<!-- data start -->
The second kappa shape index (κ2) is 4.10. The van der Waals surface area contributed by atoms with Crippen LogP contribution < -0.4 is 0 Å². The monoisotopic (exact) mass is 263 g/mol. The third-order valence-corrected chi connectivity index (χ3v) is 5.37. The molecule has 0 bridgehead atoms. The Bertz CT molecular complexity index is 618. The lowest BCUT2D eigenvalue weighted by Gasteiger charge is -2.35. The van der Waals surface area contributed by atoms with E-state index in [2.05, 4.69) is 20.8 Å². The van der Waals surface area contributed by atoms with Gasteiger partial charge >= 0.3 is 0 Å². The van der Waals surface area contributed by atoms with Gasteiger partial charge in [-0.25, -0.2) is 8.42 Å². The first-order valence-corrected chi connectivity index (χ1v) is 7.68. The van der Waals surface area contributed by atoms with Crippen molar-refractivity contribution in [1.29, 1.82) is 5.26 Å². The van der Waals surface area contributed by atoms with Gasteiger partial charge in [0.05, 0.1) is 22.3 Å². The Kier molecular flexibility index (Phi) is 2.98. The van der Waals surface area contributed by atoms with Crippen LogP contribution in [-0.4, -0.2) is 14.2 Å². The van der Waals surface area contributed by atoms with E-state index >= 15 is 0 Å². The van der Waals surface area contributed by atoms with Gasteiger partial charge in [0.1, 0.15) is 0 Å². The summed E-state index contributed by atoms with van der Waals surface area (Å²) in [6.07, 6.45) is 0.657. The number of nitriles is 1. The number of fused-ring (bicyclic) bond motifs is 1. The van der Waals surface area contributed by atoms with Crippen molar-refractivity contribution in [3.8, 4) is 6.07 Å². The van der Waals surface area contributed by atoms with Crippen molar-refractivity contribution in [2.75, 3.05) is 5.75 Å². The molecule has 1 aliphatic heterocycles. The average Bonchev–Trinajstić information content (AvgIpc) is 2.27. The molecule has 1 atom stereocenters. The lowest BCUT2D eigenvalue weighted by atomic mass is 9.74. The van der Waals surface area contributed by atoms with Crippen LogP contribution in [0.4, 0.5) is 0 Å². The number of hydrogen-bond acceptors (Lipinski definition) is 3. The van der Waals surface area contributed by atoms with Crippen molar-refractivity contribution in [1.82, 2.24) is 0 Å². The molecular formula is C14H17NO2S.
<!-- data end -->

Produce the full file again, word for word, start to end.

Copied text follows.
The second kappa shape index (κ2) is 4.10. The van der Waals surface area contributed by atoms with Crippen LogP contribution < -0.4 is 0 Å². The monoisotopic (exact) mass is 263 g/mol. The third-order valence-corrected chi connectivity index (χ3v) is 5.37. The molecule has 0 bridgehead atoms. The Bertz CT molecular complexity index is 618. The lowest BCUT2D eigenvalue weighted by Gasteiger charge is -2.35. The van der Waals surface area contributed by atoms with E-state index in [2.05, 4.69) is 20.8 Å². The van der Waals surface area contributed by atoms with Gasteiger partial charge >= 0.3 is 0 Å². The van der Waals surface area contributed by atoms with Gasteiger partial charge in [-0.25, -0.2) is 8.42 Å². The first-order valence-corrected chi connectivity index (χ1v) is 7.68. The van der Waals surface area contributed by atoms with Crippen molar-refractivity contribution in [1.29, 1.82) is 5.26 Å². The van der Waals surface area contributed by atoms with Gasteiger partial charge in [0.05, 0.1) is 22.3 Å². The Kier molecular flexibility index (Phi) is 2.98. The van der Waals surface area contributed by atoms with Crippen LogP contribution in [-0.4, -0.2) is 14.2 Å². The van der Waals surface area contributed by atoms with E-state index >= 15 is 0 Å². The van der Waals surface area contributed by atoms with Gasteiger partial charge in [0.1, 0.15) is 0 Å². The summed E-state index contributed by atoms with van der Waals surface area (Å²) in [6.07, 6.45) is 0.657. The number of nitriles is 1. The number of fused-ring (bicyclic) bond motifs is 1. The van der Waals surface area contributed by atoms with Crippen molar-refractivity contribution in [3.8, 4) is 6.07 Å². The van der Waals surface area contributed by atoms with Crippen molar-refractivity contribution in [2.75, 3.05) is 5.75 Å². The molecule has 1 aliphatic heterocycles. The average Bonchev–Trinajstić information content (AvgIpc) is 2.27. The molecule has 1 atom stereocenters. The lowest BCUT2D eigenvalue weighted by atomic mass is 9.74. The van der Waals surface area contributed by atoms with Crippen LogP contribution in [0.4, 0.5) is 0 Å². The number of hydrogen-bond acceptors (Lipinski definition) is 3. The van der Waals surface area contributed by atoms with Crippen molar-refractivity contribution in [1.82, 2.24) is 0 Å². The molecular formula is C14H17NO2S.